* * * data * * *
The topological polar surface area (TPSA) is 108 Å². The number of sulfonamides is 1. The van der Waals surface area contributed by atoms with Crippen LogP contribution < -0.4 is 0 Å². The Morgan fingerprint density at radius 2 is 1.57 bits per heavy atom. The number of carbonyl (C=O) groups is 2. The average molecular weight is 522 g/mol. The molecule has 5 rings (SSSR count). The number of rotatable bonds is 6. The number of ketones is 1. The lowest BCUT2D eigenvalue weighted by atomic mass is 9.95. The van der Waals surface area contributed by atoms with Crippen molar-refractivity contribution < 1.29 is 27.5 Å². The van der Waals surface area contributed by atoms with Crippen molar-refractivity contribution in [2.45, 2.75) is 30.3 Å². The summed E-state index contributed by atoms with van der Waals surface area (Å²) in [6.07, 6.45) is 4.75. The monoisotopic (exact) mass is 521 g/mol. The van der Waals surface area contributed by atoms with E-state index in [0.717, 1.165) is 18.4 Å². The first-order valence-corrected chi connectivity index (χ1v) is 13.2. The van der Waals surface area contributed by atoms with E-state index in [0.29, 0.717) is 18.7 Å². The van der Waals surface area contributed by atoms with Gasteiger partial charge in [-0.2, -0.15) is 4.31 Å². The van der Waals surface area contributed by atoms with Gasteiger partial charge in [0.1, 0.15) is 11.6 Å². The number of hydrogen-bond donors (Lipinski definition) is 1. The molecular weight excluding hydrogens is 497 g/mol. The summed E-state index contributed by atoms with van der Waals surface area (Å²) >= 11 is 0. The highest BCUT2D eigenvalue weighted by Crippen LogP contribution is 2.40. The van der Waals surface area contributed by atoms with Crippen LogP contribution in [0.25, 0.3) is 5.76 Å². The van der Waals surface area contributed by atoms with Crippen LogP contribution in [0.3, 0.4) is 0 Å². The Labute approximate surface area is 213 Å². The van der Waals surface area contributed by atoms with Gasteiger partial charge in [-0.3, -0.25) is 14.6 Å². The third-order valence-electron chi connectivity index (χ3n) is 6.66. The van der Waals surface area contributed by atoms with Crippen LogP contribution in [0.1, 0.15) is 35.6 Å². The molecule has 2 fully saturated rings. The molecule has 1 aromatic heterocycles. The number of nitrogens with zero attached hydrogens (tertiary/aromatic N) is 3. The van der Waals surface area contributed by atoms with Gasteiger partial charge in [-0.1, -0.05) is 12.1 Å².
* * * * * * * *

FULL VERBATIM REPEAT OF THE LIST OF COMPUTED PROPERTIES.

The topological polar surface area (TPSA) is 108 Å². The number of sulfonamides is 1. The van der Waals surface area contributed by atoms with Crippen LogP contribution < -0.4 is 0 Å². The Morgan fingerprint density at radius 2 is 1.57 bits per heavy atom. The number of carbonyl (C=O) groups is 2. The average molecular weight is 522 g/mol. The molecule has 5 rings (SSSR count). The number of rotatable bonds is 6. The number of ketones is 1. The lowest BCUT2D eigenvalue weighted by atomic mass is 9.95. The van der Waals surface area contributed by atoms with Crippen molar-refractivity contribution < 1.29 is 27.5 Å². The van der Waals surface area contributed by atoms with Crippen molar-refractivity contribution in [2.45, 2.75) is 30.3 Å². The summed E-state index contributed by atoms with van der Waals surface area (Å²) in [6.07, 6.45) is 4.75. The monoisotopic (exact) mass is 521 g/mol. The van der Waals surface area contributed by atoms with E-state index in [0.717, 1.165) is 18.4 Å². The first-order valence-corrected chi connectivity index (χ1v) is 13.2. The van der Waals surface area contributed by atoms with E-state index in [0.29, 0.717) is 18.7 Å². The van der Waals surface area contributed by atoms with Gasteiger partial charge in [-0.2, -0.15) is 4.31 Å². The van der Waals surface area contributed by atoms with Gasteiger partial charge in [0.1, 0.15) is 11.6 Å². The number of hydrogen-bond donors (Lipinski definition) is 1. The molecular weight excluding hydrogens is 497 g/mol. The summed E-state index contributed by atoms with van der Waals surface area (Å²) >= 11 is 0. The highest BCUT2D eigenvalue weighted by Crippen LogP contribution is 2.40. The van der Waals surface area contributed by atoms with Crippen LogP contribution in [0.25, 0.3) is 5.76 Å². The van der Waals surface area contributed by atoms with Crippen LogP contribution in [0.3, 0.4) is 0 Å². The Labute approximate surface area is 213 Å². The van der Waals surface area contributed by atoms with Gasteiger partial charge in [-0.3, -0.25) is 14.6 Å². The third-order valence-electron chi connectivity index (χ3n) is 6.66. The van der Waals surface area contributed by atoms with Crippen LogP contribution in [0.1, 0.15) is 35.6 Å². The molecule has 2 fully saturated rings. The molecule has 1 aromatic heterocycles. The number of nitrogens with zero attached hydrogens (tertiary/aromatic N) is 3. The van der Waals surface area contributed by atoms with Gasteiger partial charge in [-0.1, -0.05) is 12.1 Å².